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What happens when couples split up after buying a home together?

Buying a home together is usually a huge and exciting step for couples, marking the next stage in a relationship.

But life doesn’t always go to plan and some couples can find themselves splitting up further down the line – and with living costs rising sharply and the housing market looking uncertain, this could mean living together but ‘apart’ for a significant period of time.

Research from property website Zoopla found couples who continued to live together after splitting up spent just over a year in that situation on average.

Three in 10 (30%) described the experience as awkward, while just over a fifth (22%) said it was excruciating. One in six (15%) said their ex-partner started a new relationship while they were still living together, according to Zoopla’s survey

Money was a big driving factor for people remaining under the same roof, with nearly half (47%) saying they simply couldn’t afford to move out.

Lizzie Cooper, 43, who works as a PA in London, says she ended up living with her ex-fiancé for seven months after they split. Their relationship ended several years ago, in what Cooper describes as an amicable break-up, and their flat was put on the market.

After an initial offer fell through, Cooper says: “It took about a month or two to find another buyer and then a few more months for me to complete on the flat that I’d found to move into.

“Luckily we had two bedrooms, so we were able to have some space,” Cooper adds. “And we had holidays during that time, so we weren’t living in each other’s pockets the entire time.”

Lizzie Cooper says she’s found a home in her current place with dog Morris (Lizzie Cooper/PA)

Discussing how she was able to resolve the situation, she explains: “I have a very traditional family who had saved up money for the wedding, being the parents of the bride. This meant I was able to use that money to help find a new home.

“It was a long seven months and it’s still a sad story,” Cooper admits. “Although, I do now walk past the old flat without any kind of tug on the heartstrings and have definitely found a home in my current place with my dog Morris, and love the freedom and independence living on my own brings.”

Zoopla’s research also found that a third of people had no savings at all when they broke up. A fifth had planned ahead by having an ‘escape fund’ – a separate bank account, specially for savings to enable them to start over after a relationship breakdown. The average amount these contained was found to be £5,586.


Average 'escape fund' amount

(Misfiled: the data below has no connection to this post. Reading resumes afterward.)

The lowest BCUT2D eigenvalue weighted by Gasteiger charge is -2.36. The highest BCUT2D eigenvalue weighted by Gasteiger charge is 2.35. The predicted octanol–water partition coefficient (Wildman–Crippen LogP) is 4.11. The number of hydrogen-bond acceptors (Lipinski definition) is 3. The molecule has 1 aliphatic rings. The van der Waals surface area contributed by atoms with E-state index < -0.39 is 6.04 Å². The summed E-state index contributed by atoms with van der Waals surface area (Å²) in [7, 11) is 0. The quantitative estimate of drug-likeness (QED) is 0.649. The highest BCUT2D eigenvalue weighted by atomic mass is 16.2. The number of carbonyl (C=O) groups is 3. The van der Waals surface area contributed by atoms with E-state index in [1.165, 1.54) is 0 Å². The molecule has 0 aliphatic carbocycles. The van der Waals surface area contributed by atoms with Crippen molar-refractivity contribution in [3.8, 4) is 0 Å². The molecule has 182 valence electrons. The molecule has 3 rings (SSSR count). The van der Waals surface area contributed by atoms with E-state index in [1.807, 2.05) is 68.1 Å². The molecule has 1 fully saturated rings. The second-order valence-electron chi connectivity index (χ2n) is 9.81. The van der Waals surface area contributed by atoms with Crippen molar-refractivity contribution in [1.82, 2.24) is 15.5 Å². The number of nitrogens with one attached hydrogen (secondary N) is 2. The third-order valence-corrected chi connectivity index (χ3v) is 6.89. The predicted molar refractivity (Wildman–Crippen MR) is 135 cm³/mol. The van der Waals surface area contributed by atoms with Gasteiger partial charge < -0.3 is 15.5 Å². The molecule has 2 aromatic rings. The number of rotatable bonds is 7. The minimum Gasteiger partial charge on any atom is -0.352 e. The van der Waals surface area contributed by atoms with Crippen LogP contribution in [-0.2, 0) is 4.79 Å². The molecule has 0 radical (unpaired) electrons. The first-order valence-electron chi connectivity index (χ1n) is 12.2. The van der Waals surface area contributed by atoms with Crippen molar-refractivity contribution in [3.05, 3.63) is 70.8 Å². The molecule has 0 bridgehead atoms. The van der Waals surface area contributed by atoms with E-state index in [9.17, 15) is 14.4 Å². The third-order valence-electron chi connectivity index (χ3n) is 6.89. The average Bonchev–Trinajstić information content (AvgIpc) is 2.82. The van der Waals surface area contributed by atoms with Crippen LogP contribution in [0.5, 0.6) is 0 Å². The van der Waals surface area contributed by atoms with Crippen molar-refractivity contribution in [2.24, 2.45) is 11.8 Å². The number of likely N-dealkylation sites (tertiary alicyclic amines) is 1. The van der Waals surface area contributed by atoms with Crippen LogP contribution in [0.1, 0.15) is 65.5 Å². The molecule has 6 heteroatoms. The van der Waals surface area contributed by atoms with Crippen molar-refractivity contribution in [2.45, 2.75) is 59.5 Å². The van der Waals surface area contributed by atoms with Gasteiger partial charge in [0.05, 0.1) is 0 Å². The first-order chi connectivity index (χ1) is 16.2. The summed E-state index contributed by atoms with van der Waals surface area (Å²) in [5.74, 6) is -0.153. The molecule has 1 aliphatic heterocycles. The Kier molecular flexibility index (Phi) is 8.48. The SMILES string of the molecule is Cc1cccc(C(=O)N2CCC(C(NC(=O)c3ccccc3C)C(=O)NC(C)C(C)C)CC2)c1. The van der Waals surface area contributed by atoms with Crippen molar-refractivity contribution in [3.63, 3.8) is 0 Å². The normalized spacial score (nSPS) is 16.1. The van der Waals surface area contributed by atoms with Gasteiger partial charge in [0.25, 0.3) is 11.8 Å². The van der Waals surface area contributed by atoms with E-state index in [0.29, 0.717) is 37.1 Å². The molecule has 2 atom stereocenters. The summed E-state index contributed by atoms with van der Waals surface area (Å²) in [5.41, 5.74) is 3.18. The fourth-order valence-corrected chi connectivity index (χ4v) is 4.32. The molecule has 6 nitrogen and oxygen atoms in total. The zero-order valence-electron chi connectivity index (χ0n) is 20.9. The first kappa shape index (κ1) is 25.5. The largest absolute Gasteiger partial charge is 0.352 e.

In general, several factors may affect the assets that either person is entitled to walk away with following a break-up, including whether they are married or cohabiting, and who is named on documents related to the property – and so it may be useful to take legal advice.

Some housing market experts have said they expect to see falls in house prices in 2023. This could make break-ups more challenging in cases where a property is now worth less than the amount previously borrowed to buy it – otherwise known as negative equity.

Nick Neill, managing director of estate and letting agency EweMove, says: “It’s always stressful when a relationship comes to an end, and this can be made more challenging if there is any negative equity involved when it comes to selling a home – although it can be somewhat less painful if there is some excess cash to share when the transaction is complete.”

He says who owns what could depend on several factors, adding: “Assuming you own 50% each [or whatever share you specified] then the distribution of the sales assets is simple.

“However, it’s also worth bearing in mind that both parties could be jointly and severally liable for the mortgage, so if one party defaults on their share of the mortgage payments, it can affect the other party both from a month-to-month cashflow perspective but can also impact their credit rating if a default takes place. Without a doubt, a quick and non-confrontational sale is in both parties’ interests – not only emotionally – but financially too.”

There can be a lot to sort out when couples who own their home split up (Alamy/PA)

James Jones, Experian’s head of consumer affairs, adds: “We should all regularly review our credit reports to make sure they reflect the facts, especially when personal circumstances change.

“For example, if you’ve recently exited a relationship where your finances were linked – such as by a joint current account, personal loan or mortgage that has since been closed – then unless you take action, your credit reports will stay linked.

“You can easily rectify this by submitting a ‘financial disassociation’ from your former partner to each of the three main credit reference agencies, which will make sure your future credit applications are no longer be affected by their finances.”

Experian has more information about shared finances on their website ( Zoopla has also created a guide on how to navigate dealing with a jointly-owned home in the case of a break-up at, which can be found on their website (


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